In our student days, those of us studying music (and in fact anyone who wanted to continue their piano studies) were allowed to hire upright pianos and put them in our rooms. Not infrequently there were two or more people on the staircase with pianos in their rooms – I remember one year when I and another pianist had ground floor rooms across the corridor from one another. My piano-playing neighbour was actually studying philosophy, but he was a very good pianist who practised more than I did.
On our staircase there were four other rooms. Not only did the other residents never complain about the piano-playing, but they used to say that they enjoyed hearing this or that.
I had forgotten about all that until last week’s dinner when a couple of people spoke to me and recalled that they used to like coming back from lectures or the lab and hearing me playing Debussy or Ravel, my big favourites at the time. One person even said that when certain pieces pop up on the radio these days, they bring back happy memories of sitting with a book on the grass outside my window, piano music weaving in and out of his thoughts.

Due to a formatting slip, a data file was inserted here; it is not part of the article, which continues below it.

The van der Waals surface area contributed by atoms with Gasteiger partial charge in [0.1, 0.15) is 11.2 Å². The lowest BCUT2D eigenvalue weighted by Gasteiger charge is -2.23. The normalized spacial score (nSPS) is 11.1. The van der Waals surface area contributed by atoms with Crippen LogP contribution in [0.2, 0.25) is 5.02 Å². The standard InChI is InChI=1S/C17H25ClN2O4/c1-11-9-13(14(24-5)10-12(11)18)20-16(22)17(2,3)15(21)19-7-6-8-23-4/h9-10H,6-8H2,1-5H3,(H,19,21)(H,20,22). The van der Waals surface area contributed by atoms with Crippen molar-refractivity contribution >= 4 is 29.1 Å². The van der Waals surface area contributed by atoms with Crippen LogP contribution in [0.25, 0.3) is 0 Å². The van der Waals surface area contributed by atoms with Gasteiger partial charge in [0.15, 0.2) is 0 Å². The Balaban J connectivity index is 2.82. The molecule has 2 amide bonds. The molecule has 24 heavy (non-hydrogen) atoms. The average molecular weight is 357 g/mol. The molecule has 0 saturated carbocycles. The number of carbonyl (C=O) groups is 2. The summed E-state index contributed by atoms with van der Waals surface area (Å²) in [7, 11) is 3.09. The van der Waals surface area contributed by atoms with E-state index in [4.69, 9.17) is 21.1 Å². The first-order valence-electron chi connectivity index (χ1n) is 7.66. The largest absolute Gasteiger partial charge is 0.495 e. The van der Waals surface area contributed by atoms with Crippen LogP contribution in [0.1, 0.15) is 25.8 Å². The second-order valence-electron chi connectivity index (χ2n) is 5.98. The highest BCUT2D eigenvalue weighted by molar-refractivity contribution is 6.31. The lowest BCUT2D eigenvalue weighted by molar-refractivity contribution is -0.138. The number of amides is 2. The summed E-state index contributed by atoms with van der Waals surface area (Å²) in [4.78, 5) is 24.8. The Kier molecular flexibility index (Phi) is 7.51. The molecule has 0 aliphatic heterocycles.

Wow, I was lucky with my neighbours! I didn’t realise it at the time. Of course, we were all students together. Mutual tolerance was the order of the day.
The topic of ‘neighbour nuisance’ is a lively one these days – lots of people have told me, in comments on my blog, how annoying they find it if someone practises the piano nearby. So for a long time I have been mindful of the need to keep piano practice to certain hours, and to warn my neighbours of any upcoming events which might be more than usually noisy.
But at the dinner last week, I was transported back to that blessed time when my fellow students enjoyed the sound of my piano practice.